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ksh script fails if runs from another dir, (for find:)

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JianW
Occasional Advisor

ksh script fails if runs from another dir, (for find:)

Hello, all

Hope you can easely point me what it wrong witmy setup, I created .ksh script with command and I can't run it from one location and can run OK from another dir. what can be wrong ??
Tried absolutely everything, doen's matter what user, do it from command line with args.

if fails get this:
find: paths must precede expression
Usage: find [-H] [-L] [-P] [path...] [expression]

command itself is:
find $DIRR -name $MASK -mtime +$TERM -exec ls {} \;
I"ve played with qoutes around DIRR, no result either. I attached all info in .txt attached.

Tx big to all
J
##################### my script:
#!/usr/bin/ksh

DIRR=/$1
MASK=*.$2
TERM=$3

echo " f11 gymscripts: $1 2:$2 3:$3 "
echo " DIRR= $DIRR term=$TERM for files with $MASK"
echo " .... find coming "

#ls -l $DIRR/$MASK

find $DIRR -name $MASK -mtime +$TERM -exec ls {} \;

echo "_______________ end"
######################################


find: paths must precede expression
Usage: find [-H] [-L] [-P] [path...] [expression]
_______________ end

2 REPLIES
Steven E. Protter
Exalted Contributor

Re: ksh script fails if runs from another dir, (for find:)

Shalom,

If your script sets the PATH environment to include where find command actually is, this kind of inconsistency can be avoided.

There also appears to be a possible problem with one of the variables on the find line, $DIRR $MASK or $TERM being wrong.

Also remember that / is interpreted differently by the shell and may need to be escaped.

SEP
Steven E Protter
Owner of ISN Corporation
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James R. Ferguson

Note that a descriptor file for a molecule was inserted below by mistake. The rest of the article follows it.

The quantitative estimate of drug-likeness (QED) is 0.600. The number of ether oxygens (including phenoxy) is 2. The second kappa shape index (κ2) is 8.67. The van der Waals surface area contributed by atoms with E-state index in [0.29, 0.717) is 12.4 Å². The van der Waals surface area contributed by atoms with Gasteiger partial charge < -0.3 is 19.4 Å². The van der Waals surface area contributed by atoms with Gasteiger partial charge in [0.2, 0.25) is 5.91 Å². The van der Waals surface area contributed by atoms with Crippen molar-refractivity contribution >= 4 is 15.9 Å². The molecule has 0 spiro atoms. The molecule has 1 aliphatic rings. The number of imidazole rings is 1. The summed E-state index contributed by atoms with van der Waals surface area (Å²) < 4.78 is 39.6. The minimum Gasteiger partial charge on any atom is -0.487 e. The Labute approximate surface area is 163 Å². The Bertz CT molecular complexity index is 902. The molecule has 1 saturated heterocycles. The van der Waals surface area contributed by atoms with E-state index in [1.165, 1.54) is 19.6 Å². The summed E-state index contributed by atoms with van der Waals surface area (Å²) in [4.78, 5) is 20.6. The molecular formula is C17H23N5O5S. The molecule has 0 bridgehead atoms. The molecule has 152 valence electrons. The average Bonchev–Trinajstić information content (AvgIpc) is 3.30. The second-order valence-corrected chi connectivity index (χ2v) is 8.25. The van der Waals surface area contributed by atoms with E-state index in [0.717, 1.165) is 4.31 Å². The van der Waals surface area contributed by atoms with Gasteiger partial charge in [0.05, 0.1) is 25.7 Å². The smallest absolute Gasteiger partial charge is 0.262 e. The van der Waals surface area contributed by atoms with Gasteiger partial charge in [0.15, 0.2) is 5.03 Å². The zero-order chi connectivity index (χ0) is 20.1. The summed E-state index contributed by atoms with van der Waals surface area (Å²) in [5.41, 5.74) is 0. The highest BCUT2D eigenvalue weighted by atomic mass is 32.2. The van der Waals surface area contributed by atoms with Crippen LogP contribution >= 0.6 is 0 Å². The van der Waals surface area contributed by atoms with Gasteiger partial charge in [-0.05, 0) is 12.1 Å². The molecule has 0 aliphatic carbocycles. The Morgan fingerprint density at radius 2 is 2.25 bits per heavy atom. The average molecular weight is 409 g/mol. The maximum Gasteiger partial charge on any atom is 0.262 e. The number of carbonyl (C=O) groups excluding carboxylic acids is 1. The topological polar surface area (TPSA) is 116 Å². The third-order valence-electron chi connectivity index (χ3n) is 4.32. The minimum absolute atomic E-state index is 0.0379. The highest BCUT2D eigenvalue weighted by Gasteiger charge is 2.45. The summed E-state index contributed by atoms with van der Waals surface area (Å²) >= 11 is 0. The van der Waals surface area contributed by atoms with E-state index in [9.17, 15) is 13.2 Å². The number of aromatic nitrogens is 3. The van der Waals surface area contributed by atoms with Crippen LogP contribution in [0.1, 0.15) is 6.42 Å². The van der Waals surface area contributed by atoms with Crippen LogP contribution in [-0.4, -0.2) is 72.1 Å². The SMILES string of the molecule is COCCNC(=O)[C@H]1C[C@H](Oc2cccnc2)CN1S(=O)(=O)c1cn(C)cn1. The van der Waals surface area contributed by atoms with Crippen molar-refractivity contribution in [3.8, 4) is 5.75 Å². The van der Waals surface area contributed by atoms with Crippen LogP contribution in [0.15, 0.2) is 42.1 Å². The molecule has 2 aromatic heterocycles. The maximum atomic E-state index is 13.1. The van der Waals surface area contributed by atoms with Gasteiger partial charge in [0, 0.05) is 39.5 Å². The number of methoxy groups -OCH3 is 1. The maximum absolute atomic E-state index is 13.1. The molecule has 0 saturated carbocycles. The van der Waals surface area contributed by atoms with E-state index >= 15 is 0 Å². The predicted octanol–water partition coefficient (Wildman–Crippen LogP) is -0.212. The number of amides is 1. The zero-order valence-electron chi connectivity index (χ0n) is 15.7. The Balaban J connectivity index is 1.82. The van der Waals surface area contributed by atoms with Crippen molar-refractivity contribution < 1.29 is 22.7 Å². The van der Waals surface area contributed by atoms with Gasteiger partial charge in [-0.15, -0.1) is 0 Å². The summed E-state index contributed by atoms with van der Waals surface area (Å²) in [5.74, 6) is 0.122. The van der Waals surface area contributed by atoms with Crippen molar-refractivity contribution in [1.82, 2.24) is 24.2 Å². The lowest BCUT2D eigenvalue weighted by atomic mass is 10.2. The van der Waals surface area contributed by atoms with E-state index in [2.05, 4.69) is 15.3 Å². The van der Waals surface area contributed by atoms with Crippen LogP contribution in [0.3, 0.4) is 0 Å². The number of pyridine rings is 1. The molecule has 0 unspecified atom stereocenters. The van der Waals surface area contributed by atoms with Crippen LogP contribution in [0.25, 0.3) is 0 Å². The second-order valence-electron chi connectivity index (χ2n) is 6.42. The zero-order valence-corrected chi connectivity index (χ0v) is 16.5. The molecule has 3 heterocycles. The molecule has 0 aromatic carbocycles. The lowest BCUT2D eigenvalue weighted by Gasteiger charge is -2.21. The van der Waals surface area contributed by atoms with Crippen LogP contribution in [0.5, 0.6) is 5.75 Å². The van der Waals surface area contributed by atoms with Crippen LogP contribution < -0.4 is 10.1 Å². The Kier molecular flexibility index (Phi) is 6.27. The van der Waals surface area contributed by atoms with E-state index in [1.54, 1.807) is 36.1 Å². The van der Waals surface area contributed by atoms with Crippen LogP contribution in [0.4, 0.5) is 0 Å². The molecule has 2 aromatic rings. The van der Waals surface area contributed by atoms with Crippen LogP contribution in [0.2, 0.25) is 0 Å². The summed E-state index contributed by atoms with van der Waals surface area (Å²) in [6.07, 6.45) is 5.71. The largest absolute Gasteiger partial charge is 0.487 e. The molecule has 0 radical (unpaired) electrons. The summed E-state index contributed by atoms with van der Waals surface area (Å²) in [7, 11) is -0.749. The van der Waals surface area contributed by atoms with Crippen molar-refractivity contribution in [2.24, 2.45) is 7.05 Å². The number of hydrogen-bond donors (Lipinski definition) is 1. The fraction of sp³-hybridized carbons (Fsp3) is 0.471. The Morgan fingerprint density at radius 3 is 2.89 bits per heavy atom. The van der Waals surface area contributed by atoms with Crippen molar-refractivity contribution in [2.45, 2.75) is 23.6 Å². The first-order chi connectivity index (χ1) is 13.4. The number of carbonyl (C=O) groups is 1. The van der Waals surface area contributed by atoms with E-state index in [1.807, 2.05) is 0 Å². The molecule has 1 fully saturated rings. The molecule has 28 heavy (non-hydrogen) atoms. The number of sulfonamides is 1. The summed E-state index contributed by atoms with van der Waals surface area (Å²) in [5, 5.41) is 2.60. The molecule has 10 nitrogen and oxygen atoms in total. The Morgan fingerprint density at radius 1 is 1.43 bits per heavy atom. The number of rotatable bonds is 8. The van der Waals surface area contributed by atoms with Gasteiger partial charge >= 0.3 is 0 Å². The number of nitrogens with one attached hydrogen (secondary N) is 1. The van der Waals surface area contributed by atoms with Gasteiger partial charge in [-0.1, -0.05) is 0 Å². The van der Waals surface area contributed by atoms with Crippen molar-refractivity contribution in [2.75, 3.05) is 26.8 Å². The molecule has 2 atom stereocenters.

Acclaimed Contributor
Solution

Re: ksh script fails if runs from another dir, (for find:)

Hi:

If you use wildcard characters in 'find' commands you need to quote the argument containing them so that the shell doesn't interpret them. Rather, you want them passed to 'find' for it to interpret.

In your case, most notably the '$MASK' variable contains a "*" character. Depending on what's in or not it your starting directory this can cause different behavior. To see what is really happending, change to your various directories and simply do:

# echo ${MASK}

For that matter, do :

# echo *

Instead of doing:

# find $DIRR -name $MASK -mtime +$TERM -exec ls {} \;

...do:

# find $DIRR -name "$MASK" -mtime +$TERM -exec ls {} \;

As an aside, it is also better (faster) to do:

# find $DIRR -name "$MASK" -mtime +$TERM -exec ls {} +

...which causes multiple arguments to be collected for each process spawned by '-exec'. Thus, in this case, instead of running 'ls' for *each* object found, you run 'ls' for multiple arguments at a time.

You might also want to limit your output to only files:

# find $DIRR -type f -name "$MASK" -mtime +$TERM -exec ls {} +

Regards!

...JRF...